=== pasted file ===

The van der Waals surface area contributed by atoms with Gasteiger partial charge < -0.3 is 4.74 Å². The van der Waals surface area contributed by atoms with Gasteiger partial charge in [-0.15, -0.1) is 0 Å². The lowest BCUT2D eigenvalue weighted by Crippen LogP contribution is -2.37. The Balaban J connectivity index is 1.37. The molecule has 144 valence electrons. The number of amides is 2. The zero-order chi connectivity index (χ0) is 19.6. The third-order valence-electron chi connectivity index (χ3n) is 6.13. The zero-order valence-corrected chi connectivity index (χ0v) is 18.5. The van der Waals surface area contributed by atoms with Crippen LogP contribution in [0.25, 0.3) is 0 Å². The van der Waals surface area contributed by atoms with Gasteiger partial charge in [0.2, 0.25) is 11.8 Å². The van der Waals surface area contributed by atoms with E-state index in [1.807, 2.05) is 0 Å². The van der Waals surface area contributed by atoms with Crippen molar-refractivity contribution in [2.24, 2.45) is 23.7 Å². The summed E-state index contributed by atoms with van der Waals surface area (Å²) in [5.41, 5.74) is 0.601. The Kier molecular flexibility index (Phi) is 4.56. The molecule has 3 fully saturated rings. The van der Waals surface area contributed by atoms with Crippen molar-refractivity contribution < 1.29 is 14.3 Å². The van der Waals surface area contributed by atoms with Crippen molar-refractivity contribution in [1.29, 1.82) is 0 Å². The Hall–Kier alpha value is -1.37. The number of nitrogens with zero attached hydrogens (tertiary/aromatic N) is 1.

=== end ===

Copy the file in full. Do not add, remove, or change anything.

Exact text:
The van der Waals surface area contributed by atoms with Gasteiger partial charge < -0.3 is 4.74 Å². The van der Waals surface area contributed by atoms with Gasteiger partial charge in [-0.15, -0.1) is 0 Å². The lowest BCUT2D eigenvalue weighted by Crippen LogP contribution is -2.37. The Balaban J connectivity index is 1.37. The molecule has 144 valence electrons. The number of amides is 2. The zero-order chi connectivity index (χ0) is 19.6. The third-order valence-electron chi connectivity index (χ3n) is 6.13. The zero-order valence-corrected chi connectivity index (χ0v) is 18.5. The van der Waals surface area contributed by atoms with Crippen LogP contribution in [0.25, 0.3) is 0 Å². The van der Waals surface area contributed by atoms with Gasteiger partial charge in [0.2, 0.25) is 11.8 Å². The van der Waals surface area contributed by atoms with E-state index in [1.807, 2.05) is 0 Å². The van der Waals surface area contributed by atoms with Crippen molar-refractivity contribution in [2.24, 2.45) is 23.7 Å². The summed E-state index contributed by atoms with van der Waals surface area (Å²) in [5.41, 5.74) is 0.601. The Kier molecular flexibility index (Phi) is 4.56. The molecule has 3 fully saturated rings. The van der Waals surface area contributed by atoms with Crippen molar-refractivity contribution < 1.29 is 14.3 Å². The van der Waals surface area contributed by atoms with Crippen molar-refractivity contribution in [1.29, 1.82) is 0 Å². The Hall–Kier alpha value is -1.37. The number of nitrogens with zero attached hydrogens (tertiary/aromatic N) is 1.